“We have been given no rationale as to why they have such a lax mask mandate right now in B.C. There is no rationale being given as to — why not have children wear masks? What are the risks to children wearing masks? We have not been given that information.“
Mooring has been calling for a mandatory mask mandate since the beginning of the school year, and she said she doesn’t understand why the measures we’ve all been told to take in other public or crowded spaces don’t apply to schools.
“We have 30 students in classrooms and when they’re sitting at their desks, they are not office workers sitting alone in an office. They are sitting shoulder to shoulder with other students,” she said.
“Having students take off their masks when they’re sitting at their desk makes no sense — if you actually work in schools.”
Mooring suggested that public health officials, including provincial health officer Dr. Bonnie Henry, deputy provincial health officer Dr. Reka Gustafson, and Whiteside, don’t have a clear picture of what schools actually looked like.
She said she’s not aware whether any of them have personally visited a classroom with 30 students inside to determine for themselves whether physical distancing is possible.
“When non-educators are making decisions for educators based on very little information about the reality that educators face in classrooms, it is extraordinarily frustrating.”
Also frustrating, Mooring said, was Minister Whiteside’s response on Monday to a reporter who asked what the province was doing to support teachers who are experiencing high levels of stress and burnout during the pandemic.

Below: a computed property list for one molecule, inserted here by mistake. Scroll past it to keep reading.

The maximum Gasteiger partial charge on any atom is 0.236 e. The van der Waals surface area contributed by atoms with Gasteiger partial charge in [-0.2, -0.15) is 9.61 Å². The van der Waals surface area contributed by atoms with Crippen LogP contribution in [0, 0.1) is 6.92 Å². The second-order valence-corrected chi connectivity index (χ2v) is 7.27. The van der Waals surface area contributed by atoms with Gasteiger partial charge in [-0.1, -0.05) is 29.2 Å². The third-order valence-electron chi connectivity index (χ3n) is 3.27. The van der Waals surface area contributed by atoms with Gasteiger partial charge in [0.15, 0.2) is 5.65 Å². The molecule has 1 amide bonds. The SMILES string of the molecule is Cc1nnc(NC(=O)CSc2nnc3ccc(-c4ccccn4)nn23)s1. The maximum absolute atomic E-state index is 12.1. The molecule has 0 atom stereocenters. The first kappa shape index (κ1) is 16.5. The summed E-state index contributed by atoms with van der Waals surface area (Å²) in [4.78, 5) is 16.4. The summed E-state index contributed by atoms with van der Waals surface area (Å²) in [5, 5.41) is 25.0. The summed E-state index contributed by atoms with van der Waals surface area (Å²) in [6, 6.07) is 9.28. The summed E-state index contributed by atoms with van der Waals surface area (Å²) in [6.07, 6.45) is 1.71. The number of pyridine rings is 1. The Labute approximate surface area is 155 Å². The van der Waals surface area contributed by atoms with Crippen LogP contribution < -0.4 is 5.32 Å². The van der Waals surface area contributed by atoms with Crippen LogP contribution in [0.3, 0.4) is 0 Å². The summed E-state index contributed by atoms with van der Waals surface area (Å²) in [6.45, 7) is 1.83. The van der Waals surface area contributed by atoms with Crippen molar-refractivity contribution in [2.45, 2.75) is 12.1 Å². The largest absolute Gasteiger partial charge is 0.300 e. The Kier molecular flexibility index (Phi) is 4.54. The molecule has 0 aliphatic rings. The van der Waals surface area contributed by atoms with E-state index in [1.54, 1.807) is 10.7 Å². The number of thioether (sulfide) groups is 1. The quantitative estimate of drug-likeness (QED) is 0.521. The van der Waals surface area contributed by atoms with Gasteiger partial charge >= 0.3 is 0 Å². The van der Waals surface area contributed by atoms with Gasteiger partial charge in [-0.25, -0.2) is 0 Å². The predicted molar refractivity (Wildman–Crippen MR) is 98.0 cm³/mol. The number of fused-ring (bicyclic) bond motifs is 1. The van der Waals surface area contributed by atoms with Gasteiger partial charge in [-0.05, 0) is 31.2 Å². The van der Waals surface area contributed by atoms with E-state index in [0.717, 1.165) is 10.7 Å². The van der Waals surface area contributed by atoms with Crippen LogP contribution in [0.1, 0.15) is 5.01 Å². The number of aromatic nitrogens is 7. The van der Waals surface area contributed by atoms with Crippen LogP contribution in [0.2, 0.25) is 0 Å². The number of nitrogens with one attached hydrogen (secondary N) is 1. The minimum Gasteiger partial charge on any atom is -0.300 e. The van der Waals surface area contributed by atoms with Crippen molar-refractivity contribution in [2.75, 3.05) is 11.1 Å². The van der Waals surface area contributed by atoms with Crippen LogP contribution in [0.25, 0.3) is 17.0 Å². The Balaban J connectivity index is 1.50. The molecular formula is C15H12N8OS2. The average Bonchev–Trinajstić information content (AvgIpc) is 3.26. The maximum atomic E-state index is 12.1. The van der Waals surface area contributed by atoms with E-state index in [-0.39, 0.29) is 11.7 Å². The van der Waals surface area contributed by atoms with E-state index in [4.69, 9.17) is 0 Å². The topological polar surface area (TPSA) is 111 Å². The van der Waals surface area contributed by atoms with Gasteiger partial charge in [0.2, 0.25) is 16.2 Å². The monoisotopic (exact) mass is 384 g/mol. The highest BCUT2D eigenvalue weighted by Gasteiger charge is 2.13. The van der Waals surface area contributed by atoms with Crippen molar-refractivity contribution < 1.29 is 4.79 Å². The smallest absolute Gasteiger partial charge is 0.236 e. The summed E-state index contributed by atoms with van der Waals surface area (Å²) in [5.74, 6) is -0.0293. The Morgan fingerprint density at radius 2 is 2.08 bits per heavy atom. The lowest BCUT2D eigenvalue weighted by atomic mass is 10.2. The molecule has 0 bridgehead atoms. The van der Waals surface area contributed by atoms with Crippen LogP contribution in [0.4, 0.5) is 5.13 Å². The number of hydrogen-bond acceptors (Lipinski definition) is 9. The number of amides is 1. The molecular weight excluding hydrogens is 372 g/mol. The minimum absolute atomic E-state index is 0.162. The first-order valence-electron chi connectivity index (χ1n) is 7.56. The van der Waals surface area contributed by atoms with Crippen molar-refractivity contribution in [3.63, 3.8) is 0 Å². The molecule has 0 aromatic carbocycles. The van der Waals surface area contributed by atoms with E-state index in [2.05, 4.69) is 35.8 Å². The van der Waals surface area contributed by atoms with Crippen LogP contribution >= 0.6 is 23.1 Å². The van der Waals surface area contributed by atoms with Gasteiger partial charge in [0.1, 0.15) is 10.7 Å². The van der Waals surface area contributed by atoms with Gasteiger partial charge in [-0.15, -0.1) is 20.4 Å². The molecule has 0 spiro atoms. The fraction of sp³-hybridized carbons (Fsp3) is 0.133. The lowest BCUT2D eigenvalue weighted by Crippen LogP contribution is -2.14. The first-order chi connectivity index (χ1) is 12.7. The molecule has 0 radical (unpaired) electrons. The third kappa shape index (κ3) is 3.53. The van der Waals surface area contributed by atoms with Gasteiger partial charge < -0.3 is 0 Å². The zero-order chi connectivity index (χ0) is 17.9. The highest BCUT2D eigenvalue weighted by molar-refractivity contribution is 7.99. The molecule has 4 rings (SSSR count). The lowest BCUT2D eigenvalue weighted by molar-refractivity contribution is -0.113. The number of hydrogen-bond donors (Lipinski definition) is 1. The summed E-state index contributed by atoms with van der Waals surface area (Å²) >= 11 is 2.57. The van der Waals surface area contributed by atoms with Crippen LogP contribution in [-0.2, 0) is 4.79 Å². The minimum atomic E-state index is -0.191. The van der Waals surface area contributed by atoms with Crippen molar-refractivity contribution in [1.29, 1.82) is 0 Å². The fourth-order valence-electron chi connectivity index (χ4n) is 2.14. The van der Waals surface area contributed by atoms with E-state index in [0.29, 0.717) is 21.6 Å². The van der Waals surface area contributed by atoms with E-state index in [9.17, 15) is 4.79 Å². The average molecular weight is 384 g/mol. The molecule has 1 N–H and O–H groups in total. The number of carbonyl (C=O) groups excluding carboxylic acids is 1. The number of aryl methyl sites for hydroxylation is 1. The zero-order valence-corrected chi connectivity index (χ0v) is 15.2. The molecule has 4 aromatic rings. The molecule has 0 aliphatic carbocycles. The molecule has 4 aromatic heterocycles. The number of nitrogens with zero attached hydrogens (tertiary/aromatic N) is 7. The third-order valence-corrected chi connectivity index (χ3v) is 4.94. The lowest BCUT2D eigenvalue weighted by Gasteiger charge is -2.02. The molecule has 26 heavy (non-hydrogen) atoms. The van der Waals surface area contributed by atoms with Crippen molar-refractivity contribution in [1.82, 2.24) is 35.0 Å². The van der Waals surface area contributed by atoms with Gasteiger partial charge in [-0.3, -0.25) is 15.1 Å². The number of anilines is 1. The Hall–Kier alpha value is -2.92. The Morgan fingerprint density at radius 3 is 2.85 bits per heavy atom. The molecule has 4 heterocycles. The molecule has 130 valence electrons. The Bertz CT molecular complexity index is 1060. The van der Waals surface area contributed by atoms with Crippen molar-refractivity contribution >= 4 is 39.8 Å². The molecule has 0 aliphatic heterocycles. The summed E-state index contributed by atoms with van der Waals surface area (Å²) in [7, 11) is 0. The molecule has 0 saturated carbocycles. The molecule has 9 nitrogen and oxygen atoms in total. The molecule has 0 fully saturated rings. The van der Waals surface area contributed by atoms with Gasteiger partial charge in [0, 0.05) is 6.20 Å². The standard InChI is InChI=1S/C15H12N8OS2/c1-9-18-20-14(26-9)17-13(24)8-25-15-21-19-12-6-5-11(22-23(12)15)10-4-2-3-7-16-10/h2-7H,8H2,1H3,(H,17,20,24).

Whiteside said the province is working with its partners in education to build more mental health supports for teachers.
“I am very aware educators didn’t expect to find themselves at the front lines of a pandemic,” she said.
But Mooring said her members have said in surveys that their stress is directly related to the perceived lack of health and safety measures in their workplaces.
“And so the the best support for teacher mental health right now is to better support those health and safety measures, because right now the complete burden is on teachers. Teachers need to develop a culture of mask working in their classrooms. Teachers have to encourage students to wear masks at their desks,” she said.
“This is a lot of additional stress on teachers. And what we were hoping is that we would have more support from the provincial government, the provincial health office, by having stronger guidelines that we could rely upon. Instead, though, teachers are having to shoulder that entire burden themselves. It’s been completely downloaded onto classroom teachers, and that’s where the stress is coming from.“
Mooring agreed that her language in interviews has become a lot stronger than in the past and she said it’s a reflection of her frustration.
“We’ve been calling for these additional health and safety measures all along. We’ve been calling for the data to be shared. And I have to say, some of the recent comments from the provincial health office and from government have been extraordinarily frustrating. Teachers are frustrated.”
She calls the continued reluctance by the province to make any significant changes to measures “extremely troubling” with variants of concern now in play in B.C. schools.
“That’s what we’ve been asking for months and months and months,” she said.
“Why, when it’s our teachers and our children, are we not acting with an abundance of caution?”View link »